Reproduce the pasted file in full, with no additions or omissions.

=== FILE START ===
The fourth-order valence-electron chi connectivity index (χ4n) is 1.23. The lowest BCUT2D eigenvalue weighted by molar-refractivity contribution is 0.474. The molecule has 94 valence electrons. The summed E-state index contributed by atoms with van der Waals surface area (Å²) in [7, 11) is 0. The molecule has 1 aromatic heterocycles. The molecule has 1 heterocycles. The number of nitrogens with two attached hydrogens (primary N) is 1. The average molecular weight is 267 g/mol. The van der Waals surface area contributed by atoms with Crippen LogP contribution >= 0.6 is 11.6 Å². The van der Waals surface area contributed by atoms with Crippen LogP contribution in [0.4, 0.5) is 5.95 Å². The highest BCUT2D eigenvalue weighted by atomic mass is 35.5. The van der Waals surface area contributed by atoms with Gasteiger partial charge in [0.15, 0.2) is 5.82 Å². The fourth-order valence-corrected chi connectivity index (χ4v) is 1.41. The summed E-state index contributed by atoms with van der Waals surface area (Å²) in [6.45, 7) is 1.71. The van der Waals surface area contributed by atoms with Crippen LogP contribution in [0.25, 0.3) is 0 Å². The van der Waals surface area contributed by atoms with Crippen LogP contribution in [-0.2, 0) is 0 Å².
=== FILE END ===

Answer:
The fourth-order valence-electron chi connectivity index (χ4n) is 1.23. The lowest BCUT2D eigenvalue weighted by molar-refractivity contribution is 0.474. The molecule has 94 valence electrons. The summed E-state index contributed by atoms with van der Waals surface area (Å²) in [7, 11) is 0. The molecule has 1 aromatic heterocycles. The molecule has 1 heterocycles. The number of nitrogens with two attached hydrogens (primary N) is 1. The average molecular weight is 267 g/mol. The van der Waals surface area contributed by atoms with Crippen LogP contribution >= 0.6 is 11.6 Å². The van der Waals surface area contributed by atoms with Crippen LogP contribution in [0.4, 0.5) is 5.95 Å². The highest BCUT2D eigenvalue weighted by atomic mass is 35.5. The van der Waals surface area contributed by atoms with Gasteiger partial charge in [0.15, 0.2) is 5.82 Å². The fourth-order valence-corrected chi connectivity index (χ4v) is 1.41. The summed E-state index contributed by atoms with van der Waals surface area (Å²) in [6.45, 7) is 1.71. The van der Waals surface area contributed by atoms with Crippen LogP contribution in [0.25, 0.3) is 0 Å². The van der Waals surface area contributed by atoms with Crippen LogP contribution in [-0.2, 0) is 0 Å².